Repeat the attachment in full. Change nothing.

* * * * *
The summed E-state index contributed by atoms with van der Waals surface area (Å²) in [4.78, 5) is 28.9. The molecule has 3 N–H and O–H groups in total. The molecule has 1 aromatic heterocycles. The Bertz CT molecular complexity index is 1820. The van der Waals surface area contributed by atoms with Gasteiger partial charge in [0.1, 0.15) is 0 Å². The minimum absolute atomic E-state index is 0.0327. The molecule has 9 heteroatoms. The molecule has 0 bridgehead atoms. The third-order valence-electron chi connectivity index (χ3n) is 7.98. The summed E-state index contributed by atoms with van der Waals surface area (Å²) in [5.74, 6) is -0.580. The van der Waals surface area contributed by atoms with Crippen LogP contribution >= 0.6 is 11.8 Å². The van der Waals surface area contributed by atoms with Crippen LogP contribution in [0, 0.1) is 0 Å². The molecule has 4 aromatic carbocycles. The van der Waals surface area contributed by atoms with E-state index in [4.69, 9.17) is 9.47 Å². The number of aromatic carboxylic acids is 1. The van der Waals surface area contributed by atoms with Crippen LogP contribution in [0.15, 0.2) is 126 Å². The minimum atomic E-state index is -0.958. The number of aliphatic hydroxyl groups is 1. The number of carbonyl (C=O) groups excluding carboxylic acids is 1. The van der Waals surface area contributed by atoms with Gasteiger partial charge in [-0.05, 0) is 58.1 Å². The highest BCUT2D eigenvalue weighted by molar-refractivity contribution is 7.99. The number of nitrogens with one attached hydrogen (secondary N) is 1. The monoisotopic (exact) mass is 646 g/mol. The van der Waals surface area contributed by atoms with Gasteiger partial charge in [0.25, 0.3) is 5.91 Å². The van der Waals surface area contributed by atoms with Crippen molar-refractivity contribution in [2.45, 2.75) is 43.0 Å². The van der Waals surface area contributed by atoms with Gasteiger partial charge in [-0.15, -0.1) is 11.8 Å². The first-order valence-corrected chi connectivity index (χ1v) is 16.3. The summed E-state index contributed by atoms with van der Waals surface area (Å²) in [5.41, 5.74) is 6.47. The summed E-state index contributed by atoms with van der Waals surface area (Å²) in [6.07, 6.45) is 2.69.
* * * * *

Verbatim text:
The summed E-state index contributed by atoms with van der Waals surface area (Å²) in [4.78, 5) is 28.9. The molecule has 3 N–H and O–H groups in total. The molecule has 1 aromatic heterocycles. The Bertz CT molecular complexity index is 1820. The van der Waals surface area contributed by atoms with Gasteiger partial charge in [0.1, 0.15) is 0 Å². The minimum absolute atomic E-state index is 0.0327. The molecule has 9 heteroatoms. The molecule has 0 bridgehead atoms. The third-order valence-electron chi connectivity index (χ3n) is 7.98. The summed E-state index contributed by atoms with van der Waals surface area (Å²) in [5.74, 6) is -0.580. The van der Waals surface area contributed by atoms with Crippen LogP contribution >= 0.6 is 11.8 Å². The van der Waals surface area contributed by atoms with Crippen LogP contribution in [0, 0.1) is 0 Å². The molecule has 4 aromatic carbocycles. The van der Waals surface area contributed by atoms with E-state index in [4.69, 9.17) is 9.47 Å². The number of aromatic carboxylic acids is 1. The van der Waals surface area contributed by atoms with Crippen LogP contribution in [0.15, 0.2) is 126 Å². The minimum atomic E-state index is -0.958. The number of aliphatic hydroxyl groups is 1. The number of carbonyl (C=O) groups excluding carboxylic acids is 1. The van der Waals surface area contributed by atoms with Gasteiger partial charge in [-0.05, 0) is 58.1 Å². The highest BCUT2D eigenvalue weighted by molar-refractivity contribution is 7.99. The number of nitrogens with one attached hydrogen (secondary N) is 1. The monoisotopic (exact) mass is 646 g/mol. The van der Waals surface area contributed by atoms with Gasteiger partial charge in [0.25, 0.3) is 5.91 Å². The van der Waals surface area contributed by atoms with Crippen molar-refractivity contribution in [2.45, 2.75) is 43.0 Å². The van der Waals surface area contributed by atoms with Gasteiger partial charge in [-0.15, -0.1) is 11.8 Å². The first-order valence-corrected chi connectivity index (χ1v) is 16.3. The summed E-state index contributed by atoms with van der Waals surface area (Å²) in [5.41, 5.74) is 6.47. The summed E-state index contributed by atoms with van der Waals surface area (Å²) in [6.07, 6.45) is 2.69.